Where did my smartphone go?

By October 22, 2018Uncategorized

A smartphone’s main component is the SoC, or ‘Systems on Chip’. It is the chip that houses the phone’s modem, video and display processors, CPU, GPU and is essentially what makes a smartphone so smart.

The chips have been getting smaller and smaller over the years, and all the more powerful too. The phenomenon about bending iPhones when placing them in your back pocket because they’re made so thin goes to show how much power, memory and processors that are responsible for those animated emoji we can get to fit into such a tight space.

But how much smaller and compact can we realistically go on a circuit board that’s still soldered together and relies on physical materials to house the magic of your smartphone?

Over the next decade or so we’re still set for cramming as much as we can onto a sheet of plastic, but if we want to jumpstart our phones into the age of self-driving cars and Virtual Reality, then we need to hash out a new approach.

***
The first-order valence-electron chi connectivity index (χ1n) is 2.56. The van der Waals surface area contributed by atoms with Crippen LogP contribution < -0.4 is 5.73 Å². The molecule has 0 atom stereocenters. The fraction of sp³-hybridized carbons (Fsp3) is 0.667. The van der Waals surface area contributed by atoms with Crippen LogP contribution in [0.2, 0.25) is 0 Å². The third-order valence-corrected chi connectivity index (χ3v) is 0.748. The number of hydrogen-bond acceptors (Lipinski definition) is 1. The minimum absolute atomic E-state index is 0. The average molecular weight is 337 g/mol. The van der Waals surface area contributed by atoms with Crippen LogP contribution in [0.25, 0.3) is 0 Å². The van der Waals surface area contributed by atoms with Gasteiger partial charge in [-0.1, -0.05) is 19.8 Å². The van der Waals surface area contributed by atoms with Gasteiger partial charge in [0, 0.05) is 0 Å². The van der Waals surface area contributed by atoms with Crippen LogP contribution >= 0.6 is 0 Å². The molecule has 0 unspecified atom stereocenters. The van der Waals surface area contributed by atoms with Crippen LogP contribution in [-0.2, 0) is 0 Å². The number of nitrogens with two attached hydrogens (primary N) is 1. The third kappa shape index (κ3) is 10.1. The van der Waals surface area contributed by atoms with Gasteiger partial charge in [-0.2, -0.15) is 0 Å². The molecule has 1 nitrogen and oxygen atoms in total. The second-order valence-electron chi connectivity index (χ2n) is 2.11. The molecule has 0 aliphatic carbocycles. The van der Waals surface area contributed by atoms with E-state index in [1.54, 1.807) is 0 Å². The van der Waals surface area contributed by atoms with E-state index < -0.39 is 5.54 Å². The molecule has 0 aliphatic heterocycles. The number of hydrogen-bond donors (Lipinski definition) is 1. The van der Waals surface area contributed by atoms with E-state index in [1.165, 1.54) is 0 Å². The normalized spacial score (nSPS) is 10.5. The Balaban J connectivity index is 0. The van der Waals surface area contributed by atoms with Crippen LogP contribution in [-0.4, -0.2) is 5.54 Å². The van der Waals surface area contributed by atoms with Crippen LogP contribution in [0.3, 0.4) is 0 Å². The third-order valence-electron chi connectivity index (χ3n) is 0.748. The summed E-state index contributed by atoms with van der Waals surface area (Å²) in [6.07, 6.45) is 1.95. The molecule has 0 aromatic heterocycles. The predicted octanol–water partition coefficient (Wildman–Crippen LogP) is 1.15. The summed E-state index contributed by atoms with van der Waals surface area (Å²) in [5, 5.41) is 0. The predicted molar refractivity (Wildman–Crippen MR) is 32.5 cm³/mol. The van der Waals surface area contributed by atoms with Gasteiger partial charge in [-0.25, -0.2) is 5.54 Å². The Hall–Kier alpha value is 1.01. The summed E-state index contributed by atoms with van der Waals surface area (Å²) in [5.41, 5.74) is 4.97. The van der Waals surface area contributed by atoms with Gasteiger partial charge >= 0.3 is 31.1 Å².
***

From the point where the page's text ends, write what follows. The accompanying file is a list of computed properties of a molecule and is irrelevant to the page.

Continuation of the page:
But what if the hardware we’re looking for has been with us all this time? Without sounding philosophical, maybe it’s time we stepped away from the screen and looked inside ourselves. But I’m not talking introspection, I’m talking about our brains.

Studies have shown a lot of us do face some degree of anxiety when being away from our phones, not to mention the heart-stopping chill we get when we look in our bags only to discover we’ve left our phone in the back of the Uber or on a shop till when putting it down for a second. It’s time to admit to ourselves that we’re dependant on our phones and we feel so incomplete when we no longer have the power to order Chinese food with a thumbprint or double tap a dog photo, especially when everyone else around you still can.